When it comes to modern identity challenges, such as supporting multicloud platforms, stop trying to address distributed problems with a centralized approach. Consider embracing a distributed approach to identity management, made possible by new open standards like the Hexa Policy Orchestrator project from the Cloud Native Computing Foundation. – Eric Olden, Strata Identity
The sophistication of today’s cyberattacks is outpacing an enterprise’s ability to effectively protect its digital assets. Organizations must stop relying on the perimeter to shield them from threats such as data theft and shift their focus toward absorbing attacks. Data fragmentation and scattering is a great way to devalue data to hackers, eliminating any leverage for extortion. – Greg Salvato, TouchPoint One
Companies should stop looking at cyberattacks as a set of individual events. A breach happens because attackers were successful at phishing and stealing passwords and exploiting vulnerabilities and hiding under the radar and exfiltrating data—and so on. The mantra that attackers need to be right just once and defenders have to be right all the time is misleading and wrong! It is the other way around. – Etay Maor, Cato Networks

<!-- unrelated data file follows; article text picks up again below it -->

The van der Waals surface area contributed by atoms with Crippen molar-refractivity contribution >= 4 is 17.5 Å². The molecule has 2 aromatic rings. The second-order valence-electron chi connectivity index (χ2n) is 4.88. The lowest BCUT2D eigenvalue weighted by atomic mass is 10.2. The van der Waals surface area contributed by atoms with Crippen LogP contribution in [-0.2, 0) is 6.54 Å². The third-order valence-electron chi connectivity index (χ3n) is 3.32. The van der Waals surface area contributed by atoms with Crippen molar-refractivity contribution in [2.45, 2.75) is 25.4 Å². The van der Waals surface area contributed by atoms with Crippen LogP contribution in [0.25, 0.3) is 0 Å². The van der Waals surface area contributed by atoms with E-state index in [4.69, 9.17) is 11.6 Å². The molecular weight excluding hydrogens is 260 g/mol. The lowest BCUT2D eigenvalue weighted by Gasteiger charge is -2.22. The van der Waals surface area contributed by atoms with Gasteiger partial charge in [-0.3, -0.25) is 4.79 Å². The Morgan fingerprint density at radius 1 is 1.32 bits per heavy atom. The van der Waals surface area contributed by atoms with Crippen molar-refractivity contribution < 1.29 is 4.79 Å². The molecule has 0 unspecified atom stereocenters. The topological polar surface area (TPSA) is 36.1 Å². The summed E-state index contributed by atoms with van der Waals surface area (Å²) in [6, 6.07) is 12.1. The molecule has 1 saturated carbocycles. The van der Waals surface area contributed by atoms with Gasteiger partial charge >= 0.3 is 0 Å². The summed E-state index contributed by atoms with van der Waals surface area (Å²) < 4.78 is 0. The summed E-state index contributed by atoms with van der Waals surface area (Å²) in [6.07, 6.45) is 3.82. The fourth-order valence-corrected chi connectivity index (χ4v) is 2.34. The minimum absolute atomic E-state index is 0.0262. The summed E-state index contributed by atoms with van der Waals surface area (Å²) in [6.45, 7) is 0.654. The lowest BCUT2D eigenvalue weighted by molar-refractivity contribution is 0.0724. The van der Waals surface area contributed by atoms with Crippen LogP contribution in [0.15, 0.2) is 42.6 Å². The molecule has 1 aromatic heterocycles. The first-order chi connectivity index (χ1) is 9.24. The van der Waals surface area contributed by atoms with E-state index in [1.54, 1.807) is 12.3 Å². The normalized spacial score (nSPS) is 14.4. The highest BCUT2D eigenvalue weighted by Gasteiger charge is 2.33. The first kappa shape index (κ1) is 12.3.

First, stop exposing systems such as remote desktop protocol ports to the public internet—while this tip seems obvious, many companies are still prone to this mistake. Second, stop postponing security updates due to such reasons as possible disruptions to business. Both of these practices are unnecessarily risky. – Mike Walters, Action1
Stop assigning status-based permissions! It doesn’t matter if Joe is the CEO’s executive assistant; there is no reason he needs admin access to the development environment. Layered cybersecurity best practices such as multifactor authentication and endpoint security automation are futile if permissions aren’t responsibly restricted internally. – Charles Aunger, Health2047 – American Medical Association